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In the heart of the lovely wooded seclusion of the Morden Valley, Mill Cottage is an attractive semi-detached cottage, part of the stylish gabled house with tall brick chimneys that was built in the 1860s for the miller at Cotehele. With abundant wildlife all around, the views from the latticed windows of the cottage are across a flower-rich meadow to the stream and woods beyond. The cottage has its own small, enclosed garden. In the mill building opposite, you can watch the mill in action twice a week throughout the season, and its excellent stone-ground flour is available to buy: it will make you want to bake!
Heating: Night storage heating and convector heating included.
Parking: Parking is restricted to one vehicle per booking, with additional parking available at Cotehele Quay, about half a mile away.
Utilities/Electricals: The washing machine and tumble dryer is a combined washer/dryer.
Television/Signal: Television reception can be poor.
Please Note: This cottage is in a wooded area which can make the atmosphere naturally damp at times.
Offers: For any 2 night starting on a Friday, or 3 night starting on a Thursday, guests can benefit from a late departure time on the Sunday of 6pm, at no extra charge.
The South West region is probably England's most well-known holiday hotspot, being home to some of the most famous seaside resorts. Pretty villages and harbours in Cornwall, many with sweeping sandy beaches, such as St Ives, Polzeath and Port Isaac to name but a few, give way to sophisticated seaside resorts in Devon and Dorset which include Bournemouth, Torquay and Ilfracombe. The history of this region is unrivalled; Wiltshire's spectacular downland and the stone circles at Avebury and Stonehenge, through Hardy's Dorset, dramatic Dartmoor and gentler Exmoor, to the mining landscapes of Cornwall and West Devon, which are now recognised as being of international significance, having been awarded World Heritage Site status in 2006. The Trust protects 370 miles of the coastline in Devon and Cornwall and, wherever you are in the two far western counties, you're never more than 25 miles from the sea. As well as this peninsula, the Trust also cares for much of the countryside in Gloucestershire, Somerset, Wiltshire and Dorset and a wide array of fascinating properties to visit and explore. Not surprisingly, perhaps, this area is also home to the widest selection of National Trust holiday cottages.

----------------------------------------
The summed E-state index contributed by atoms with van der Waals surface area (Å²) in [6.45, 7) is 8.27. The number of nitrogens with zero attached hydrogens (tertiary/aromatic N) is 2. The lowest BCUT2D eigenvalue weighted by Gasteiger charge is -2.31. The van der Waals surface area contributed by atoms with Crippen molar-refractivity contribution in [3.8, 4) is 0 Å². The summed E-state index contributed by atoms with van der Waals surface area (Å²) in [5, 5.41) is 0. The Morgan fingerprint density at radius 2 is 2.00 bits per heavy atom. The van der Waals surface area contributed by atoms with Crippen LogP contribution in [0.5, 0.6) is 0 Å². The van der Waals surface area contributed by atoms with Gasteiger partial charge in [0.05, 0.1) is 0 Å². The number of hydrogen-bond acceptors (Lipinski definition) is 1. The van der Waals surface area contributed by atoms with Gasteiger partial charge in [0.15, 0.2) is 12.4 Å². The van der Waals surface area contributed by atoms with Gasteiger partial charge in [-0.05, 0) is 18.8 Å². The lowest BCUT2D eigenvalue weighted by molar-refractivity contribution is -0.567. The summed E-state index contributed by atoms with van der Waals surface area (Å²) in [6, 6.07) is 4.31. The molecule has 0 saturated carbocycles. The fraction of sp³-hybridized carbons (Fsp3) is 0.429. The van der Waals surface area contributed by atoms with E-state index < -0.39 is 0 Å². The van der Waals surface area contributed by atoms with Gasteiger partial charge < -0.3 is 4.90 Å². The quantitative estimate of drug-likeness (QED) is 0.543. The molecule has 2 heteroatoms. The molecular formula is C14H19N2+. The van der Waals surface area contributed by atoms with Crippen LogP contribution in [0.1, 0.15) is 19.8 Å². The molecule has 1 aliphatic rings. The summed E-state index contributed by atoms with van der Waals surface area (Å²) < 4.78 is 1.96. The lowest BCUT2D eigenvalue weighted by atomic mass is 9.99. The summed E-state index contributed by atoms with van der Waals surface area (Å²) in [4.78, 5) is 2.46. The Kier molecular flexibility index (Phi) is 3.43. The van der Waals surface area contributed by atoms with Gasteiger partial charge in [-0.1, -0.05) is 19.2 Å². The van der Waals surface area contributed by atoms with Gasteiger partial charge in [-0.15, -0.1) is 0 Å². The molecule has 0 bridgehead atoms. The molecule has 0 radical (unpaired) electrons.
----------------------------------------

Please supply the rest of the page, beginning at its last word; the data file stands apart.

In places rugged and remote, in others tranquil and picturesque, much of the south Cornwall coast is still surprisingly unspoilt, as many parts can only be reached along narrow lanes winding through lush farmland and woodland towards the sea. Either climbing down on foot or drifting along in a small boat, visitors can explore and enjoy the cliffs, coves, beaches and quaint fishing villages that are Daphne du Maurier Country. The Trust has a host of holiday cottages in this area that are wonderful away-from-it-all hideaways for families and friends. For instance, there is Bosloe; an imposing country house set in extensive grounds above the Helford River, divided into three spacious holiday homes and with a former gardenerâ€™s cottage, The Bothy, hidden in the gardens. Further on around the coast is the glorious Trelissick Garden with five delightful holiday homes on the estate and former officersâ€™ quarters on St Anthony Head now converted for holiday use.